Disclaimer & Citation- A lot of the ideas and arguments that I will be discussing in this post are positions and arguments that I have heard from a number of sources, but the one that deserves most of the credit is Jim Sterling.
For those of you who are unfamiliar with Jim Sterling, he is a semi-notable video games journalist. He does extensive Reviews for Destructiod.com (one of the best places for balanced and thorough game reviews). He also does a lot of Op-Ed pieces around the web for sites like Destructiod.com and The Escapist Magazine. He has some truly interesting view points, a stinging wit, and tremendous persuasive ability.
In one of the recent most Destructoid Podcasts he discusses the true motivation behind the recent rash of Intellectual Property (IP) related legislation, and it provided a view point that I hadn’t previously considered.
Most proponents of the current IP legislation whether it be SOPA (Stop Online Piracy Act), PIPA (Protect Intellectual Property Act), or ACTA (Anti-Counterfeiting Trade Agreement); will claim that their goal is to stop the illegal distribution of copyrighted material. That they wish to stop the illegal distribution of said material in order to protect the property rights of those that created it, and to ensure the successful/profitable sale of that property without illegal competition.
Now that seems just fucking peachy, but unfortunately, the measures through which that property is to be protected could aptly be described as draconian. I will assume at this point that most people understand that full power that legislation like SOPA and PIPA could have wielded. That the government and corporations could effectively remove certain sites from the web through server takedowns, DNS blocking (making your webpage unreachable), or restricting cash flow. If you are still unclear I would point you to this brief video which is one of the best and simplest breakdowns of the bills (http://www.youtube.com/watch?v=EBy7yooz3MM).
So while many may understand what the bill is capable of doing, many of us don’t understand fully why it is being lobbied so fervently.
The publicized position for most publishers, producers, and corporations is well known. But Mr. Sterling accentuated a very real ulterior motivation for supporting such legislation:
These publishers want the ability to stifle potential IP owners who they don’t directly control or who are not connected to them. Most publishers will claim be protecting the rights and property of the creative artist, but in fact they are protecting themselves because more often than not: they own the rights or licensing to IP created by others. These publishers, recording companies, movie studios, and printers are scared shitless of Artists who can effectively cut them out the equation.
The internet has made it possible for a single person with no backing or large distribution company to reach an audience of millions, making these very powerful companies obsolete. These distributors fear that obsolescence and are fighting tooth and nail to stop artists from circumventing them. This is a prime example of middle men trying to hopelessly to remain relevant, with destructive results.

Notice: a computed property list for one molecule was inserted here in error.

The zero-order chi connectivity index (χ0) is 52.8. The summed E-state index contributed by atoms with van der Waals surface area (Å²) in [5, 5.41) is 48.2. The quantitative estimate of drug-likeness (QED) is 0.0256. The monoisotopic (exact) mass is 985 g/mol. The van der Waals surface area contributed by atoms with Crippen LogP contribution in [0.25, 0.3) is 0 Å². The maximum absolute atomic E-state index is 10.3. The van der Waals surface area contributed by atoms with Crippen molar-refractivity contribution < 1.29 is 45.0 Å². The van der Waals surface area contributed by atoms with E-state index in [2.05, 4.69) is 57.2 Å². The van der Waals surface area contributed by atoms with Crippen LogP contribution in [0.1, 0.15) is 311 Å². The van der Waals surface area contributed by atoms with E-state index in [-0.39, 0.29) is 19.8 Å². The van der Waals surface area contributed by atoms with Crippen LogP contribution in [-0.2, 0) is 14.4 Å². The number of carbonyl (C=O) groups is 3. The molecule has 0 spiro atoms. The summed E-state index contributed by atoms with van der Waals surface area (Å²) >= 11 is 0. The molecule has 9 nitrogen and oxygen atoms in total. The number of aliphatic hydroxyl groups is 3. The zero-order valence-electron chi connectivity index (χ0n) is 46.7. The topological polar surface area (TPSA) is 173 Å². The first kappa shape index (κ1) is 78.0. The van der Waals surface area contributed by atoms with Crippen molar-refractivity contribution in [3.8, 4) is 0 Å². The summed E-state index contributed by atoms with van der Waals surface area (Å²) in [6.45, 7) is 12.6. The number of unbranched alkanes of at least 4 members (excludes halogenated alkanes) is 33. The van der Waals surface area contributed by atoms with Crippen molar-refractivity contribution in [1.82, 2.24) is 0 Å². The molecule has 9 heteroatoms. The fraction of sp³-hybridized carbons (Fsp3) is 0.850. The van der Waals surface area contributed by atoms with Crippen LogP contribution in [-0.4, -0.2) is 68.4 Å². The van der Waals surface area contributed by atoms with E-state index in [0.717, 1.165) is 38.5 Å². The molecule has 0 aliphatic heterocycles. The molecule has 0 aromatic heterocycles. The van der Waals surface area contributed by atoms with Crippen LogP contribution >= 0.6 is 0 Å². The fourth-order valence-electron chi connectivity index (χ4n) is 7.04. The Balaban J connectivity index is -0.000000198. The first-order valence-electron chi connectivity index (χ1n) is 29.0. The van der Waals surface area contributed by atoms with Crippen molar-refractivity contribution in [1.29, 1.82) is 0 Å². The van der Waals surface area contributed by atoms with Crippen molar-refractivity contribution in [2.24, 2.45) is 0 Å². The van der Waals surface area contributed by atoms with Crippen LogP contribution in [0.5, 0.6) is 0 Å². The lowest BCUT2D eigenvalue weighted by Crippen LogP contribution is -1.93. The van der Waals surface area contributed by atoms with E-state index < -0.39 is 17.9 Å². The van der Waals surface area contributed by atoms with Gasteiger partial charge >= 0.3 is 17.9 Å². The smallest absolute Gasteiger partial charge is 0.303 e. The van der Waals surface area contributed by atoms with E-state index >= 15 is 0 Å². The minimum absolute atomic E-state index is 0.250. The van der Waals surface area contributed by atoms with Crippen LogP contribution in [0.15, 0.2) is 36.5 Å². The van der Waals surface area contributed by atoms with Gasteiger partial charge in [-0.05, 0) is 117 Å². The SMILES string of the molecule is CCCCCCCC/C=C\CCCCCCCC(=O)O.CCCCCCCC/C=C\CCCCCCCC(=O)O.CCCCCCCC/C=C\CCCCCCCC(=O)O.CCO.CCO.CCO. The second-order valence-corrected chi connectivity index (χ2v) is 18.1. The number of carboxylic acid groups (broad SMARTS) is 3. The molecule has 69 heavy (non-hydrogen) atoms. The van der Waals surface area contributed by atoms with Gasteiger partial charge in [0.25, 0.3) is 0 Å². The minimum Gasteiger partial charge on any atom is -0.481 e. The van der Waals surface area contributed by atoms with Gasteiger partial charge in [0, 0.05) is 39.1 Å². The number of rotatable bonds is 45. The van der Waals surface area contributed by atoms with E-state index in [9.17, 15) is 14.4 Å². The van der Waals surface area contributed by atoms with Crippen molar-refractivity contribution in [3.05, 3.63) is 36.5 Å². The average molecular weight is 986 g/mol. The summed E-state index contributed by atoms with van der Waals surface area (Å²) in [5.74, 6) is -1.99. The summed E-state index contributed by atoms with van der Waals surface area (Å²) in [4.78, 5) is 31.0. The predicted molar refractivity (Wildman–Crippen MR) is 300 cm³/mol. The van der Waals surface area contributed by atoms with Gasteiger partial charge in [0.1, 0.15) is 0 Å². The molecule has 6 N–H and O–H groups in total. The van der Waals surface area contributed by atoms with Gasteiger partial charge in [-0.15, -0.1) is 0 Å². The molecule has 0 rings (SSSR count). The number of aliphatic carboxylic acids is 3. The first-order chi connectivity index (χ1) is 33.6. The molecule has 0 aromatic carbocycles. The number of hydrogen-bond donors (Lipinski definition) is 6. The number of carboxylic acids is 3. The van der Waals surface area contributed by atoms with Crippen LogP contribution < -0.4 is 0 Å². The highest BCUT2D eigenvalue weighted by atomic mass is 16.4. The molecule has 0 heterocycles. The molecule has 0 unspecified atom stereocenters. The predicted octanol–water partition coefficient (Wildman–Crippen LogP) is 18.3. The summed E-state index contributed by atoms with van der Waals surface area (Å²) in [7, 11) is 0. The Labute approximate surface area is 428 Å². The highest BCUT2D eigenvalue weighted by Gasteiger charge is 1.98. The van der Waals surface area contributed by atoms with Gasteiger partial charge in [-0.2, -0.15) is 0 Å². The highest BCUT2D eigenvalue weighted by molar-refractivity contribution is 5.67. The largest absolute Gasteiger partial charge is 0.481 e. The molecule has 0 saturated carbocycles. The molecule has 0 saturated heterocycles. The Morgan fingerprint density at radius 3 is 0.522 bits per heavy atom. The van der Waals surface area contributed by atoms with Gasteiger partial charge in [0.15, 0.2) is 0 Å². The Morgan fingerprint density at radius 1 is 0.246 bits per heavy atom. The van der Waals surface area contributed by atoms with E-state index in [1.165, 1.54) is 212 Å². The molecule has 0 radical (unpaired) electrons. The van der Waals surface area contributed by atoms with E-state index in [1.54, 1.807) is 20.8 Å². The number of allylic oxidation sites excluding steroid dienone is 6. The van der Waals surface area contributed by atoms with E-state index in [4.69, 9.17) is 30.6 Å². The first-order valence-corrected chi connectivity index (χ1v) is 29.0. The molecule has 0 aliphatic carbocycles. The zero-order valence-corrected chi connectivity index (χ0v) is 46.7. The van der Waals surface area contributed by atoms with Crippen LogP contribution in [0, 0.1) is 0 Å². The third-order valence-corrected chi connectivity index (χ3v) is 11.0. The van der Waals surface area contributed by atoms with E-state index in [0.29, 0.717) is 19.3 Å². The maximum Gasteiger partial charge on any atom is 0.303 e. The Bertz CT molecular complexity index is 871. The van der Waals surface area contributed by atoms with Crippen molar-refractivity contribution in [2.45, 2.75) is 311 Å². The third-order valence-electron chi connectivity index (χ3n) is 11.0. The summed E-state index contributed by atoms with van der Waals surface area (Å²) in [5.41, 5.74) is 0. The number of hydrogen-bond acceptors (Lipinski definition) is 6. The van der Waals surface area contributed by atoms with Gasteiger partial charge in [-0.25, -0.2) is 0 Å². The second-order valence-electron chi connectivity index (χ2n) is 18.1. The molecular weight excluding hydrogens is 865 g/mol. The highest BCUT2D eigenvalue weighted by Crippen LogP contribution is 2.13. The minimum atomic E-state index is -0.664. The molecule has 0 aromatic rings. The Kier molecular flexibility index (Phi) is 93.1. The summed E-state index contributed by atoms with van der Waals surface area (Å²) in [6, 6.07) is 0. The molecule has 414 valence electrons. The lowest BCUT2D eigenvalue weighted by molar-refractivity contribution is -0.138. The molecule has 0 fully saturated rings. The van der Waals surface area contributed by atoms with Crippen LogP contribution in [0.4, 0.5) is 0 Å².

Indie video game developers (like Team Meat and Mojang), musicians (like Trent Reznor), and comedians (like Louis C.K.), have made thousands and millions of dollars on media that was not controlled or managed, simply delivered to the audience and payment was asked for up front.
That type of business model involves a direct dialogue and interaction between the artist and the consumer is the exact reason why major publishers and distributors support legislation like SOPA and PIPA. It destroys the feedback loop that they use to entrap most creative artists.
You can talk to nearly any person well versed in copyright and they will tell you the same thing: while copyrights and patents were invented to protect an individual’s ideas and intellectual property; that is no longer the case. IP laws have created an environment where copyrights are used by corporations to leverage each other in business dealing. Publishers and Recording agencies convince unwitting artists to surrender the rights to their ideas for the ability to spread those ideas. Most artists are trapped by these distributors, paying off ever accumulating debt and service charges, while retaining no rights to their IP should they choose to walk away.
Now that the internet challenges the current paradigm, everyone with a stake in exploiting the work of artists (or selling someone else’s intellectual property) is scrambling for the nearest telephone to whisper sweet nothings in the ear of our Legislature. To convince elected officials that this open environment of communication must be regulated in order to prevent ‘theft’ and to uphold the rule of law.
The bottom line for most of these pieces of legislation is that entertainment groups and organizations like the MPAA, RIAA, and ESA are seeking to extend their control over the IP licenses that have accumulated and to ensure that other people can’t freely share the IP that these companies don’t yet own.
For those of you who think this is over, you would do well to pay attention. We haven’t finished this argument yet.
**I have cut the original podcast for those who just want to listen to the discuss on IP. I do not own the rights to said podcast, I am just simply trying to give credit where credit is due, and to spread ideas that are valuable.**
(IP discussion starts around 53 minute mark)